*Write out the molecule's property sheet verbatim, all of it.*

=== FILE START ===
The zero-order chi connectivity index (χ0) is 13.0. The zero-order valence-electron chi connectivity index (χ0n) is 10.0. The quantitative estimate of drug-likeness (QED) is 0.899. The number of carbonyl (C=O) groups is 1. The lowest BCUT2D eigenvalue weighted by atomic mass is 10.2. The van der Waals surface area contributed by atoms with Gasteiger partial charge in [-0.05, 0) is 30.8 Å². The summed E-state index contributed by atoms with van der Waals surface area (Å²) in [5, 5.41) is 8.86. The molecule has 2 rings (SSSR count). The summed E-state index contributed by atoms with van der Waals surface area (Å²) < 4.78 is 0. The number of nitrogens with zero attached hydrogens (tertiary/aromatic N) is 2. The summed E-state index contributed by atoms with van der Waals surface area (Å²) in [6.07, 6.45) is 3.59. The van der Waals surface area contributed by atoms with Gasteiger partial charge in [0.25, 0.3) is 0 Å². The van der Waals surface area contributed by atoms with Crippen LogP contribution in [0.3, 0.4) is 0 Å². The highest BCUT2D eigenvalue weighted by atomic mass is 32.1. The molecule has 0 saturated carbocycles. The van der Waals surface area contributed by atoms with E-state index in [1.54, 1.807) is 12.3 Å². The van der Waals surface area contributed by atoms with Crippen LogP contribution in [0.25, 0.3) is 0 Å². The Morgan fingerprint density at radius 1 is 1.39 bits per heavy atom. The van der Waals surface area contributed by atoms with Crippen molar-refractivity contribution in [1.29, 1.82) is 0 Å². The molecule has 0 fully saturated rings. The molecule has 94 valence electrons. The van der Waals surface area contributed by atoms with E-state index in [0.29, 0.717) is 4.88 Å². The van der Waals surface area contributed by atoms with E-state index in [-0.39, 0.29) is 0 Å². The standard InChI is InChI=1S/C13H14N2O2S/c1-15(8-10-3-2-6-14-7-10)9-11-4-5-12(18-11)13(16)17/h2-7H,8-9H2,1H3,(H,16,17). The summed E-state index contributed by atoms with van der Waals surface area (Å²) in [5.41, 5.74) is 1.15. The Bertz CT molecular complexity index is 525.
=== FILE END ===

The zero-order chi connectivity index (χ0) is 13.0. The zero-order valence-electron chi connectivity index (χ0n) is 10.0. The quantitative estimate of drug-likeness (QED) is 0.899. The number of carbonyl (C=O) groups is 1. The lowest BCUT2D eigenvalue weighted by atomic mass is 10.2. The van der Waals surface area contributed by atoms with Gasteiger partial charge in [-0.05, 0) is 30.8 Å². The summed E-state index contributed by atoms with van der Waals surface area (Å²) in [5, 5.41) is 8.86. The molecule has 2 rings (SSSR count). The summed E-state index contributed by atoms with van der Waals surface area (Å²) < 4.78 is 0. The number of nitrogens with zero attached hydrogens (tertiary/aromatic N) is 2. The summed E-state index contributed by atoms with van der Waals surface area (Å²) in [6.07, 6.45) is 3.59. The van der Waals surface area contributed by atoms with Gasteiger partial charge in [0.25, 0.3) is 0 Å². The van der Waals surface area contributed by atoms with Crippen LogP contribution in [0.3, 0.4) is 0 Å². The highest BCUT2D eigenvalue weighted by atomic mass is 32.1. The molecule has 0 saturated carbocycles. The van der Waals surface area contributed by atoms with E-state index in [1.54, 1.807) is 12.3 Å². The van der Waals surface area contributed by atoms with Crippen LogP contribution in [0.25, 0.3) is 0 Å². The Morgan fingerprint density at radius 1 is 1.39 bits per heavy atom. The van der Waals surface area contributed by atoms with Crippen molar-refractivity contribution in [1.29, 1.82) is 0 Å². The molecule has 0 fully saturated rings. The molecule has 94 valence electrons. The van der Waals surface area contributed by atoms with E-state index in [0.29, 0.717) is 4.88 Å². The van der Waals surface area contributed by atoms with E-state index in [-0.39, 0.29) is 0 Å². The standard InChI is InChI=1S/C13H14N2O2S/c1-15(8-10-3-2-6-14-7-10)9-11-4-5-12(18-11)13(16)17/h2-7H,8-9H2,1H3,(H,16,17). The summed E-state index contributed by atoms with van der Waals surface area (Å²) in [5.41, 5.74) is 1.15. The Bertz CT molecular complexity index is 525.